"Cavities in the teeth occur for good reason. But even if there are several per tooth, there's no conscious organization there against the life of the pulp, no conspiracy. Yet we have men like Stencil, who must go about grouping the world's random caries into cabals."
– Dudley Eigenvalue, D.D.S.
This movie (or, at least, this review) really started to come together for me when I began to think about it in these terms. People create systems and conspiracies and rituals, as a way of warding off the randomness of real life.
The two main characters in this movie are Louie, a Mafia soldier, and Ghost Dog, an assassin who views himself as Louie's "retainer" according to the code of the samurai, because Louie once saved his life. Since then, he has worked as a hit man for Louie. When Louie wants somebody dead, he contacts Ghost Dog (by carrier pigeon) and Ghost Dog carries out the contract. They live, in many ways, in two separate worlds, and in fact, as the movie opens, they have only met twice, but they are a lot alike in that they are each living according to a code which may have outlived its relevance.
"Nothing makes sense anymore," as Louie keeps saying in this movie. Ghost Dog says, "Everything seems to be changing all around us." They both talk a lot about "respect." The particular Mafia family that Louie belongs to seems to be especially outmoded and outclassed. For one thing, they're all middle-aged men, or older. There are no young men in this family. Also, they obviously have a lot of trouble paying the rent on the rather crappy social club which serves as their headquarters. So, they belong to the past as much as the book of the samurai code that Ghost Dog follows.
The difference between Louie and Ghost Dog is that Ghost Dog seems to know and accept that he's living according to rules that he alone cares about, and that this is not going to work forever. At the end he deliberately faces death because the code requires it, because the alternative is to give up the code and live in a world where things have no logic or purpose.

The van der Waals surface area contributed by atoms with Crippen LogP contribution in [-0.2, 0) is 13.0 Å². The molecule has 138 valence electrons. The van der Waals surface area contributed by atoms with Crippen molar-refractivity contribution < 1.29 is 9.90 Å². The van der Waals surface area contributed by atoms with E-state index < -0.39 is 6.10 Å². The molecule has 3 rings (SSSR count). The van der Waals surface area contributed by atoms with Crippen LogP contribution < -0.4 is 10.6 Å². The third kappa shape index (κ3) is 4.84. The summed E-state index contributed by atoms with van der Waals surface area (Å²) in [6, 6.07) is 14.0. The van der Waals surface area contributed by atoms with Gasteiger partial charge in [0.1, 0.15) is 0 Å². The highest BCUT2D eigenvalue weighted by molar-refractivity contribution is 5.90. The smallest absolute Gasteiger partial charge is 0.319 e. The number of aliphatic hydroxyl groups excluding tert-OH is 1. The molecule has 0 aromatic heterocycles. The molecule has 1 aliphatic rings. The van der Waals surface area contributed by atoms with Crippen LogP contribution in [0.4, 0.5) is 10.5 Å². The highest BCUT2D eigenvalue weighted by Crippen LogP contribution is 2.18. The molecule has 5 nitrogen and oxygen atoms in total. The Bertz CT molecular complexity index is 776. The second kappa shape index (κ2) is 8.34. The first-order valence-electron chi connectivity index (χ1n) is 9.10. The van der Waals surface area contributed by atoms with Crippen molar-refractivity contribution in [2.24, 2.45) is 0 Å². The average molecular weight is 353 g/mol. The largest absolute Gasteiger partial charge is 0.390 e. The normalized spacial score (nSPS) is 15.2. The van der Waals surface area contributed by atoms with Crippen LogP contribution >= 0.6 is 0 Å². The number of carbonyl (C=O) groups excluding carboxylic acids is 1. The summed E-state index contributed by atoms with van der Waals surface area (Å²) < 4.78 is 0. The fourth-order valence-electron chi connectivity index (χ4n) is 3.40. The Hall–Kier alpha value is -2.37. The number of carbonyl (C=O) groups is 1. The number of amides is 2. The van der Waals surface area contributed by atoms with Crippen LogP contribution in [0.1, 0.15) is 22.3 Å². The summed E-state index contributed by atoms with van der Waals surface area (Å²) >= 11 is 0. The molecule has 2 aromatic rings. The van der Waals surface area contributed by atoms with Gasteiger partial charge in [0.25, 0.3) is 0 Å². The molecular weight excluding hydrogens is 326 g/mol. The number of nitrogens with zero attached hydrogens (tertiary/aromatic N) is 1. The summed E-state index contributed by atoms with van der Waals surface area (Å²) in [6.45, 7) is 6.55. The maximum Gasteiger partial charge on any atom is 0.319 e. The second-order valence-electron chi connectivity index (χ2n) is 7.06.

Bear Hunter: This ain't no ancient culture here, mister.
Ghost Dog: Sometimes it is.
This makes me think of another Jarmusch movie, "Dead Man," where William Blake travels cross-country from Cleveland to the town of Machine, confident that he will have a job there because he has a letter that tells him so. Of course, he doesn't have a job, all he has is a piece of paper. And it makes me think of gamblers, both in Jarmusch's "Stranger Than Paradise" and in Robert Altman's "California Split." In both movies, the gamblers have all sorts of hunches and theories and superstitions, and what is that but a way to pretend that the games aren't just totally a matter of chance.
The ending of "California Split" is a wonderful illustration of this, because a gambler says that he has a feeling that he's due for a big winning streak. He drags his buddy to Las Vegas, where he gambles and he wins big, but he feels hollow at the end, despite the money piled in front of him, because he had been lying. There was no "feeling," that was just a way to psych up his buddy, and that means that his winning was simply blind luck, just a random roll of the dice.
This is why the central image of this film (it permeates the film, though you see it only once) is the man building a large boat on the roof of his building. Raymond, Ghost Dog's best friend, brings him to see this, that a man is building a boat on a roof, with no way to ever get it off the roof and onto any body of water. They ask him why he is doing this, but since Ghost Dog speaks only English, Raymond speaks only French and the boat builder speaks only Spanish, not much communication is achieved.
And I wonder to what extent this might reflect how Jarmusch himself feels about his movies and why he makes them. After all, on one rooftop we find a man devotedly making a boat which will, apparently, never go anywhere, and on another rooftop we find Gary Farmer, who played Nobody in "Dead Man" delivering his most memorable line from that film, "stupid fucking white man." Jarmusch complained about the way Miramax failed to promote "Dead Man" at the time, and obviously the whole thing still bothers him (as well it should). I wonder how much he identifies with the guy building that boat.